But the key clause, which is at the heart of this bill and which is hard to understand-the minister referred to it just now in his speech, says this: "Nothing in this Act shall be construed to affect the status of an employee who, immediately before the coming into force of this Act, occupied a position under the authority of the Deputy Minister of National Revenue for Taxation or the Deputy Minister of National Revenue for customs and excise except that each of those persons shall, on the coming into force of this Act, occupy their position under the authority of the Deputy Minister of National Revenue".

Basically, what they seem to be saying is that this bill in no way changes the status of public servants.

At the same time, the minister says in a letter that "we can already see specific advantages", since this practice is already in effect and operational; there is now only one deputy minister who does double duty; with this bill, there will be only one deputy minister doing the job. So the minister says, "We can already see specific advantages, in particular since the administrative consolidation-". People often like to talk about consolidation when the time comes to downsize; they use softer, less offensive words. "In particular, since the administrative consolidation has already saved $30 million".

There is something that I do not understand. We are told that the status of the public servants did not change and then we are told that $30 million was saved. I cannot believe that a single deputy minister cost $30 million. At least, I hope so, and I doubt that is the case.

I understand his principles when he says that they will share computer systems and administrative services. That is true, but it changes the status of public servants. How come the bill said in the transitional provisions that it changed nothing? You must understand that it is a transitional provision in the bill. How long does the transitional period last? We will see when we analyze the bill clause by clause. We will ask the minister or his representatives to explain what it means.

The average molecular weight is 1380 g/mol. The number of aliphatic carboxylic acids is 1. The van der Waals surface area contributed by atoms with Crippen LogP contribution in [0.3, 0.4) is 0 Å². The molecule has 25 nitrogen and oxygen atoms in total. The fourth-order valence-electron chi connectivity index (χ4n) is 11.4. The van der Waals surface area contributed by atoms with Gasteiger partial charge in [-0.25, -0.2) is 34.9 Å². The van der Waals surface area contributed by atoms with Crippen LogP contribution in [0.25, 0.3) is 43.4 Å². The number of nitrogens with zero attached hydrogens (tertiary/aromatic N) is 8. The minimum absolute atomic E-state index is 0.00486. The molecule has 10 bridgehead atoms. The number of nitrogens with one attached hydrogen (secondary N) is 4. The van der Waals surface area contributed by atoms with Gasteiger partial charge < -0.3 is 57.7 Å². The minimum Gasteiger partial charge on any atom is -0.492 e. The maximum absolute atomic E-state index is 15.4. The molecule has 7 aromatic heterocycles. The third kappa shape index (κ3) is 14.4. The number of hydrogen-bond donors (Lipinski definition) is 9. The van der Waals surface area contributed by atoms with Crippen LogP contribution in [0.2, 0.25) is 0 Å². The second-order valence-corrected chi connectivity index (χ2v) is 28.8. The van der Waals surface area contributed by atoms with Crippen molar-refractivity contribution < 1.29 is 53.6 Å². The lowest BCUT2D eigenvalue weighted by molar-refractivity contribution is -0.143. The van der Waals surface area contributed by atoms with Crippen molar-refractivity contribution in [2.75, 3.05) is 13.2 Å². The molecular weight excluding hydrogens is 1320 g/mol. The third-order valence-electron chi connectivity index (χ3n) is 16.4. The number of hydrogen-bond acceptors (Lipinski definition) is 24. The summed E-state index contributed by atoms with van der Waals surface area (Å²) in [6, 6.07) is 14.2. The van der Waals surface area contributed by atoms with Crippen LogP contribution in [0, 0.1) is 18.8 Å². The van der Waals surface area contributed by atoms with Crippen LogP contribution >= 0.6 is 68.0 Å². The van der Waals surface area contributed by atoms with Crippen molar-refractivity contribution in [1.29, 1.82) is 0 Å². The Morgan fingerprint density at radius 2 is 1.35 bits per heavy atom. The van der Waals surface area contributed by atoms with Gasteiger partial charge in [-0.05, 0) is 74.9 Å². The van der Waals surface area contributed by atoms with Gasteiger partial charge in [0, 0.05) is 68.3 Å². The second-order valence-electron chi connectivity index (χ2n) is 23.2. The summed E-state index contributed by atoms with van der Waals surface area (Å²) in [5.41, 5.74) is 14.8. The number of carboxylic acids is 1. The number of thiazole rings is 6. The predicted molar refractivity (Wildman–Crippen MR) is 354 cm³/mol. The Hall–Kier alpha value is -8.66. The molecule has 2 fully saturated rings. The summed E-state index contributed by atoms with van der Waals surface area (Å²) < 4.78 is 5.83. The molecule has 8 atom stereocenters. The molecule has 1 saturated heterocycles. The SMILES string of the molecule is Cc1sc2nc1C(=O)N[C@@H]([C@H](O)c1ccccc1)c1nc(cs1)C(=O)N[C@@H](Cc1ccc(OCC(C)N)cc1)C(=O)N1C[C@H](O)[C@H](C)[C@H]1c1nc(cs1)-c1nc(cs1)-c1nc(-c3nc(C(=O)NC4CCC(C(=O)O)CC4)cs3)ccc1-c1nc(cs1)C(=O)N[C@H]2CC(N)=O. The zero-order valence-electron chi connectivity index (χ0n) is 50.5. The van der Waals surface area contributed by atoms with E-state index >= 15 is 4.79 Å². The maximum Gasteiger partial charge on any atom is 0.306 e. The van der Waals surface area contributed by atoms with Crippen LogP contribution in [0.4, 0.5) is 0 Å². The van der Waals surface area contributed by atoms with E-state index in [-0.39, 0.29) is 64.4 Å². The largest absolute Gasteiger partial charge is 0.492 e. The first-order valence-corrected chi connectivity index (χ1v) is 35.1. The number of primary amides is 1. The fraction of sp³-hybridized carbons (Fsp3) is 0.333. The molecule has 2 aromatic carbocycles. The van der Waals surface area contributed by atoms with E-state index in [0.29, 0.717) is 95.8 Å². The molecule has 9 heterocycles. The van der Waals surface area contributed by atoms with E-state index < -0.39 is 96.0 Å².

The rest is clauses replacing references to two ministers in other laws with a single minister now. There is no longer a taxation division and a customs and excise division.

It is very well done. The lawyers are competent; they do good research and can find all the references in all the laws. They did a thorough job of research.

We cannot oppose the principle of streamlining-it is good and desirable, but we can always wonder if it is really the right place. The people at customs have concerns and feel that the department is moving ahead quickly with this reform. On the other hand, perhaps the public will defend the minister and say that he is not going fast enough. But I would like us to be a little more open about something, namely this. Was there really this internal study and what did it conclude? Are they being joined with the right department in the right way?

You know, it is tempting for a department to reach out in as many directions as possible and to control many things. I must say that this minister has quite a budget. The Department of Revenue has an operating budget of $2.5 billion. That is a lot. He has been given this responsibility; surely he can explain it. I do not doubt his abilities, but we must be careful not to expand a department which is already very big or to give it a role that may be broader. I share those concerns with the customs officials. We still support the principle but we will have questions to ask before the finance committee, of which I am a member, and I will be there when this bill will be studied.

I would like to go back to a point I mentioned earlier, namely the first bill tabled in the 35th Parliament. Bill C-2, other than being the first bill tabled, will not make history by a long shot. But if we look at past Parliaments, I do not imagine that we would find many first bills similar to this one; they would have been mere administrative measures, as a rule.

There is more to this bill. What will happen in the medium term? What kind of structure will there be? How far do we want to go with integration? That is another concern that people have. Will we have regional offices poorly adapted to the reality of customs and taxation? The minister seems to be denying it, and I hope so. We have to watch out for this. Again, we must be careful not to cause inefficiencies as we have done in the past. Regional offices have not always been closer to reality, and I am in a good position to confirm it, Mr. Speaker. It may not be of great concern to us here in this House, but in my riding, the office of the Quebec agriculture ministry is located in an urban center and not in either of the two agricultural areas. This is very frustrating for farmers and I sympathize with them.